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154 CHAPTER 13
We call the three roots of this cubic u, v, and w. They are all
irrational real numbers:
u =−4.786 ...
v =−0.446 ...
w = 4.230 ...
In this case, it turns out that G(f ) has only three elements: ι,
σ , and τ . As usual, ι is the neutral permutation, while σ
causes the permutation u v w u on the roots of f , and
τ causes the permutation u w v u.
You may think that G(f ) should have six elements, because
there are six possible permutations of the three numbers u, v,
and w. However, each of the other three permutations (e.g.,
u v u, w w) fails to belong to the Galois club: They do
not extend to permutations of Q(f ) that preserve addition and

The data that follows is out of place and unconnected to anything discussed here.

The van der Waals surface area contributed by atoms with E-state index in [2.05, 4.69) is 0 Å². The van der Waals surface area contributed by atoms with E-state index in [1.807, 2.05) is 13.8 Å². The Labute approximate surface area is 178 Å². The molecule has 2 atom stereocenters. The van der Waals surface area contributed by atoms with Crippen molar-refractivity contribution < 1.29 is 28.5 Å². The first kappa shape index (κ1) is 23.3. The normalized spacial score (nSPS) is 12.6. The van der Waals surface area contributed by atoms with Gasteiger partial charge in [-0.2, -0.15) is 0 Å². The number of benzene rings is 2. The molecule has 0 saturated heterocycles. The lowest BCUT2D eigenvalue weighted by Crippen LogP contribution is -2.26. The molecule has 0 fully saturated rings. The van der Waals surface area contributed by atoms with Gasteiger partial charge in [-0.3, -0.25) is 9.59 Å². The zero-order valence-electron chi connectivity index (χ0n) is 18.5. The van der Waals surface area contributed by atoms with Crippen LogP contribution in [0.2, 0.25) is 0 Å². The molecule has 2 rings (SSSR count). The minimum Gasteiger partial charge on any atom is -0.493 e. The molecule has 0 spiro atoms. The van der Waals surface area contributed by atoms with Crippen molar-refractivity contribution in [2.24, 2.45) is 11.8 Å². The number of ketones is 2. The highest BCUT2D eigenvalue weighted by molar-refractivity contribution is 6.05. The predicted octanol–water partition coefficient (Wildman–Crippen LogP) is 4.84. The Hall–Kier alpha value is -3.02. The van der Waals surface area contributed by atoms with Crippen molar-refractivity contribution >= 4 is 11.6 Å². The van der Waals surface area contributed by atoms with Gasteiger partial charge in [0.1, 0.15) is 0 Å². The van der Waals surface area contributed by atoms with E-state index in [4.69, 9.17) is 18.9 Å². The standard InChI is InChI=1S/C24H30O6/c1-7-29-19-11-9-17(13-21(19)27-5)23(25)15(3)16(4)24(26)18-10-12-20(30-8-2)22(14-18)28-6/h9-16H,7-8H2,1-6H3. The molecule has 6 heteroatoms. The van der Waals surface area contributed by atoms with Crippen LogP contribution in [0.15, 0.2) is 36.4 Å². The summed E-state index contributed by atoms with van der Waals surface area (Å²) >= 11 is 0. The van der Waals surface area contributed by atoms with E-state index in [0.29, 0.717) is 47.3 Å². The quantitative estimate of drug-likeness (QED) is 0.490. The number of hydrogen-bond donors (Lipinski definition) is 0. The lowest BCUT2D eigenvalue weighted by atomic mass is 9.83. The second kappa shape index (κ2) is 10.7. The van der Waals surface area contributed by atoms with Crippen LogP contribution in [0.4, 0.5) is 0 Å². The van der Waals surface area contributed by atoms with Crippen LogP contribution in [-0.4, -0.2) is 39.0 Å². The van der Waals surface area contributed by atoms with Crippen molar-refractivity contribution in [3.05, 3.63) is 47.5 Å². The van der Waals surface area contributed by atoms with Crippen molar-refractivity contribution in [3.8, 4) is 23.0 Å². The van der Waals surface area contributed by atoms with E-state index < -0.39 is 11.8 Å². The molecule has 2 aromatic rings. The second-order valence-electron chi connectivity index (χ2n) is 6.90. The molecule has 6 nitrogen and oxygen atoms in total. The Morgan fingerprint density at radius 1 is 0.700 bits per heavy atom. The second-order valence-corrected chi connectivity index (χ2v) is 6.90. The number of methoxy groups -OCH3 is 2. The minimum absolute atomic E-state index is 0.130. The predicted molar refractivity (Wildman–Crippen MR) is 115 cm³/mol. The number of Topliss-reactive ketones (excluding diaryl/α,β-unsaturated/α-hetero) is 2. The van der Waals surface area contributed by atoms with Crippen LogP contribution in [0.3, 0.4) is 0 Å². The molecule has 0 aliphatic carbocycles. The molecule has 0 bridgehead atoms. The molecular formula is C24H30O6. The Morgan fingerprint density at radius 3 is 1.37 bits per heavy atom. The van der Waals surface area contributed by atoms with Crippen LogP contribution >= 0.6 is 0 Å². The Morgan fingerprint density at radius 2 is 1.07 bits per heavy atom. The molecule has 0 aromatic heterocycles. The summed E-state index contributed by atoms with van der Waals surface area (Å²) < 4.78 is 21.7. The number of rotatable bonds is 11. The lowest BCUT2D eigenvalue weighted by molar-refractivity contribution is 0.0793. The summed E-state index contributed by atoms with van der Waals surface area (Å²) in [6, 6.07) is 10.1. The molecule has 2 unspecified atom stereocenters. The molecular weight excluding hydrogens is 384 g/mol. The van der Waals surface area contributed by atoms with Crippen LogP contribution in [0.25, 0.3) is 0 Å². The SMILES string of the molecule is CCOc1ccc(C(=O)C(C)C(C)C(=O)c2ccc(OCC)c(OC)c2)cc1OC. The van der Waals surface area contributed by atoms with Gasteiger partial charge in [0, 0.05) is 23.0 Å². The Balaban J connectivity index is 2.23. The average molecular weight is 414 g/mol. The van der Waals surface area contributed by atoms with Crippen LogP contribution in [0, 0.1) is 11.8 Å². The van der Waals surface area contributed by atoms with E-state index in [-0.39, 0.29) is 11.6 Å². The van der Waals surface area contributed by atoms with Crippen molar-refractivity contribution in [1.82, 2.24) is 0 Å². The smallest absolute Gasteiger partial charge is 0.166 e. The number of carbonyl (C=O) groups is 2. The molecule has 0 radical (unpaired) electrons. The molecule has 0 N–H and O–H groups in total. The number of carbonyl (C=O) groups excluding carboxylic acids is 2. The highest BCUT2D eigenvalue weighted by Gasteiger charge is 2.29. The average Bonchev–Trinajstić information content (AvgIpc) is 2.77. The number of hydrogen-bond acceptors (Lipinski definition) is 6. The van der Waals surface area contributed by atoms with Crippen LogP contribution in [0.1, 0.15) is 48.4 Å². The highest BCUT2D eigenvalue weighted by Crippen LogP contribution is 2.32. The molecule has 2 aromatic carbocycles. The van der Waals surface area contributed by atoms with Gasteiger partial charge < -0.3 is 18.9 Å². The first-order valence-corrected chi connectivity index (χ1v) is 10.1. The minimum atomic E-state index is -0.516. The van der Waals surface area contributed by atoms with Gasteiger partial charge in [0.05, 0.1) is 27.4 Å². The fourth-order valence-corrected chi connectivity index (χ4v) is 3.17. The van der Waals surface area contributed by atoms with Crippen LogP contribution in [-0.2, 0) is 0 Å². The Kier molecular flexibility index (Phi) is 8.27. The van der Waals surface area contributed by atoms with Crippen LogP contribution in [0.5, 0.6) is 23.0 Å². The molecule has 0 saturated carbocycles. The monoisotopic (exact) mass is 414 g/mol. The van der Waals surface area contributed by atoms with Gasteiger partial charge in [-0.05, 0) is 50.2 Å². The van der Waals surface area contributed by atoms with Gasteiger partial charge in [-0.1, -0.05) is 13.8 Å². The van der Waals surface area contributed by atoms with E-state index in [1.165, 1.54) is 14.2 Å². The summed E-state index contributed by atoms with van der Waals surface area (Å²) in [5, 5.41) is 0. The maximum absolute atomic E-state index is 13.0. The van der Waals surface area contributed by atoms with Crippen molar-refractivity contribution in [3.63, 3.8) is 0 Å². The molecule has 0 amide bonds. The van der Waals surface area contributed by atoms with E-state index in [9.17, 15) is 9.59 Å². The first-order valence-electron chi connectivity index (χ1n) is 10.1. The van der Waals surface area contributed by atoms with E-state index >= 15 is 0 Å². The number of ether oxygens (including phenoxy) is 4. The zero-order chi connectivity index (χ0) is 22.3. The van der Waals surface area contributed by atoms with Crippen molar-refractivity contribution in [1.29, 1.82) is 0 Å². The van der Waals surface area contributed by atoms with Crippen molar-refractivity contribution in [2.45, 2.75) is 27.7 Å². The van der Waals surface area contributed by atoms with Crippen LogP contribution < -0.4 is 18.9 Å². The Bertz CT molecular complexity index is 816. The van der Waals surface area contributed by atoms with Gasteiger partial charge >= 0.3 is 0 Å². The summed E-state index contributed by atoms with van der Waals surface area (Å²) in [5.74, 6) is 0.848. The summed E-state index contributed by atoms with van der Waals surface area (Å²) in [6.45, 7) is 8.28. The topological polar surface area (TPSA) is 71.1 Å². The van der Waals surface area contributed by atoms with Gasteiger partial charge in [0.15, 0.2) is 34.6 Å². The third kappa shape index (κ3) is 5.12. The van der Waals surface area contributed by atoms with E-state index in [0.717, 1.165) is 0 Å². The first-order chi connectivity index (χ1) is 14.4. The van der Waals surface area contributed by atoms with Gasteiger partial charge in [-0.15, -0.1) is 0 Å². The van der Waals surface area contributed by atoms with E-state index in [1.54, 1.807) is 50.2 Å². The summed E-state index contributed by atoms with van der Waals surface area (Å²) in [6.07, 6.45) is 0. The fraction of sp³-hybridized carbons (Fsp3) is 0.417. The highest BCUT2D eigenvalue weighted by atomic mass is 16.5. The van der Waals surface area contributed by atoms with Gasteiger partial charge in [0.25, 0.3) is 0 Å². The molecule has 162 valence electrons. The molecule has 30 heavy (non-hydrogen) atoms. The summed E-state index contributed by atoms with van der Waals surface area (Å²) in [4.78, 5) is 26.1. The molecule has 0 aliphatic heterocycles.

multiplication.
That is enough examples. This is already looking too much like a
textbook on Galois theory. You can look at some actual texts (Artin,
1998; Edwards, 1984; Fenrick, 1998; Gaal, 1998; Garling, 1986;
Rotman, 1998; Stewart, 1989) if you want to see more complicated
examples.
Digression: The Inverse Galois Problem
We say that two groups H and K are “isomorphic” if there is a
one-to-one correspondence between them that is a morphism, that
is, that preserves the group laws. For instance, in the examples
above,
{
5,
5}
is isomorphic to
{1,2}
,
{r,s,t}
is isomorphic to
{1,2,3}
, and
G(f ) in the last example is isomorphic to F
3
with the group

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